Some common types of spinal infections include:
- Vertebral osteomyelitis: occurring in the spinal bones, this is the most common form of spinal infection and is reported to occur in 1 in every 250,000 people.
- Discitis: your intervertebral discs have a very poor blood supply, so the blood cells there find it very difficult to fight off an infection.
- Spinal epidural abscess: this refers to an infection in the space between the vertebrae and the membrane around the spinal cord. It’s one continuous space from the head to the base of the spine, which means infections spread quickly when they occur here.
- Spinal meningitis: occurring in the tissues around the brain and spine, spinal meningitis can spread quickly, causing severe complications within hours.
- Spinal tuberculosis: this is an infection of one or more vertebrae. If the infection affects two vertebrae that are next to each other, the adjoining disc will also become infected.
A spinal infection, while rare, can have devastating consequences if it’s not treated properly and in good time. The bones can become weak and unstable, and can erode away. As pressure builds on the nerves of the spinal cord, it can cause loss of bodily functions and paralysis. In extreme cases, a spinal infection can even lead to death.
All this means it’s important that proper treatment is given without delay. If you or a loved one has suffered harm due to a late or misdiagnosed spinal infection, you may be able to bring a spinal injury claim against the healthcare professionals responsible. We take you through the symptoms and diagnosis procedure, as well as how to make a medical negligence claim.
How do you get a spinal infection?
The most common way to get a spinal infection is through the spreading of an infection from another part of the body. The most common origin is through a urinary tract infection or an infected wound. The bacteria causing the infection can travel from the original site, through your bloodstream and infect your spine. The infection can remain in the spine even after it’s cleared up where it first occurred.
An infection may also develop after you’ve had spinal surgery or an injection into the spine. This will usually show up in the first 2-3 weeks after the operation or injection, but it can take as long as three months. The risk of a spinal infection occurring in this way is low, accounting for 2-4% of routine surgeries.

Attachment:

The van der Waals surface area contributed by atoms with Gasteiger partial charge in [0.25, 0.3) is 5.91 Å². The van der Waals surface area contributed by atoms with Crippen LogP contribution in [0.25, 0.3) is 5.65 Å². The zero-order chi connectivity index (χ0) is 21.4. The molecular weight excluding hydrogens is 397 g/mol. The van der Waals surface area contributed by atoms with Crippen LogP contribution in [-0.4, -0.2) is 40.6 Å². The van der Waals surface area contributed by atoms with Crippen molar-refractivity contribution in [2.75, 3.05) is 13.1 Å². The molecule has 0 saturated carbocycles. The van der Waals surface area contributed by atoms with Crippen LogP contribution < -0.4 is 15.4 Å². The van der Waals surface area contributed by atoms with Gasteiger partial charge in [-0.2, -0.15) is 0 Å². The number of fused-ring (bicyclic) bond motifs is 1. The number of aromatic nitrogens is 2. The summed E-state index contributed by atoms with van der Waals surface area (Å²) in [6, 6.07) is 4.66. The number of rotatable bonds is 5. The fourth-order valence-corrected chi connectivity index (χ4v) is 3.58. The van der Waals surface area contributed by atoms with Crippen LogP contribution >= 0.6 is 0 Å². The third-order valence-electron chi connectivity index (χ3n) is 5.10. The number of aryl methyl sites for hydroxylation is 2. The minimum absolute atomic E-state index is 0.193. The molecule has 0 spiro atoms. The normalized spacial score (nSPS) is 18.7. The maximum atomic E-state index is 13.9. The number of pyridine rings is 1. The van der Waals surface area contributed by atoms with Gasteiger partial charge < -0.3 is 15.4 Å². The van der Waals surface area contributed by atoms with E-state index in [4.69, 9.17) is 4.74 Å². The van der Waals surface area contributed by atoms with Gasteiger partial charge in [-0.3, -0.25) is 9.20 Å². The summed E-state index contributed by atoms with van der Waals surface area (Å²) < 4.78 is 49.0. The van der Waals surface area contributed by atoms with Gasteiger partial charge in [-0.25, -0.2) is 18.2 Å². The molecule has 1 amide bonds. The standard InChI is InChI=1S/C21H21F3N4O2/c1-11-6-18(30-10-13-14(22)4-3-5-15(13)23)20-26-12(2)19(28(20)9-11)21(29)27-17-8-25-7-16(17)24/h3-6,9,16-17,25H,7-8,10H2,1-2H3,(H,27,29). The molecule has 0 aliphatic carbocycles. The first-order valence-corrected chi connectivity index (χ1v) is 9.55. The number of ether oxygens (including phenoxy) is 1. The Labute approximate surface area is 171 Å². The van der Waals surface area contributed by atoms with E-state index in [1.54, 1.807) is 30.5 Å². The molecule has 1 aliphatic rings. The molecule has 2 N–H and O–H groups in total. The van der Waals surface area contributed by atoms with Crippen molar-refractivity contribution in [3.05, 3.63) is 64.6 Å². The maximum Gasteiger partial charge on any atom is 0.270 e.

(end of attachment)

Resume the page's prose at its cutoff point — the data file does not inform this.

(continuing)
While anybody can get a spinal infection, there are risk factors that make you more vulnerable. These include:
- Kidney failure
- HIV or AIDS
- Drug and alcohol abuse
- Poor nutrition
- Being elderly
What are the symptoms of spinal infection
Symptoms of a spinal infection will vary depending on what’s causing the infection, where the infection is located and what damage it’s already done. The symptoms can be subtle for some people, and severe for others. Some of the symptoms of a spinal infection include:
- Pain in a localised area of your spine
- Pain radiating down your arms or legs
- Stiffness and decreased range of motion
- Fever or chills
- Night sweats
- Loss of appetite
If left untreated, the infection can lead to myelopathy which is compression of any of the nerves in the spinal cord, or cauda equina syndrome which is compression of the nerves at the base of the spinal cord. Both of these conditions can cause paralysis, bladder and bowel incontinence and sexual dysfunction. If the infection has reached this stage, you may notice weakness or numbness in your arms and/or legs, and you may have trouble either going to the toilet or suffer from incontinence.
How is a spinal infection diagnosed?
It can be difficult to diagnose an infection of the spine as symptoms can be subtle in the early stages. This, combined with the fact that spinal infections are a rare occurrence, mean diagnosis is often delayed. What’s more, it can take more than a month to confirm the diagnosis, once a spinal infection is suspected.
If a doctor thinks you may have a spinal infection, they may order several diagnostic tests, including:
- Blood tests to identify whether an infection is present.
- Imaging tests – such as X-rays, MRIs, CT scans and bone scans – to locate the site of the infection and discover the extent of the issue.
- Blood cultures to determine the type of bacteria or fungus that is causing the infection.
Making a spinal injury claim
Given the difficulty and length of time it can take to confirm a diagnosis, it’s not surprising that delayed diagnosis and misdiagnoses occur. And when they do, they can have serious consequences, worsening an existing condition or causing life-altering spinal injury.
If this happens to you, you may be entitled to compensation. This includes circumstances where the injury has left you bedbound or wheelchair-bound and/or where you’ve suffered pressure sores due to the injury.
To bring a claim of medical negligence against the NHS or your private medical provider, you need to be able to prove that they breached their ‘duty of care’ to ensure your safety and wellbeing, and that their actions directly caused your spinal injury.
You have three years from when the negligence occurred – or from when you discovered that negligence caused your injury – to make your claim. Medical negligence cases can be complex and take a long time to investigate, so we recommend getting expert advice as soon as you realise something has gone wrong.
To find out if you have a case, or learn more about what’s involved, contact us for a no-obligation conversation.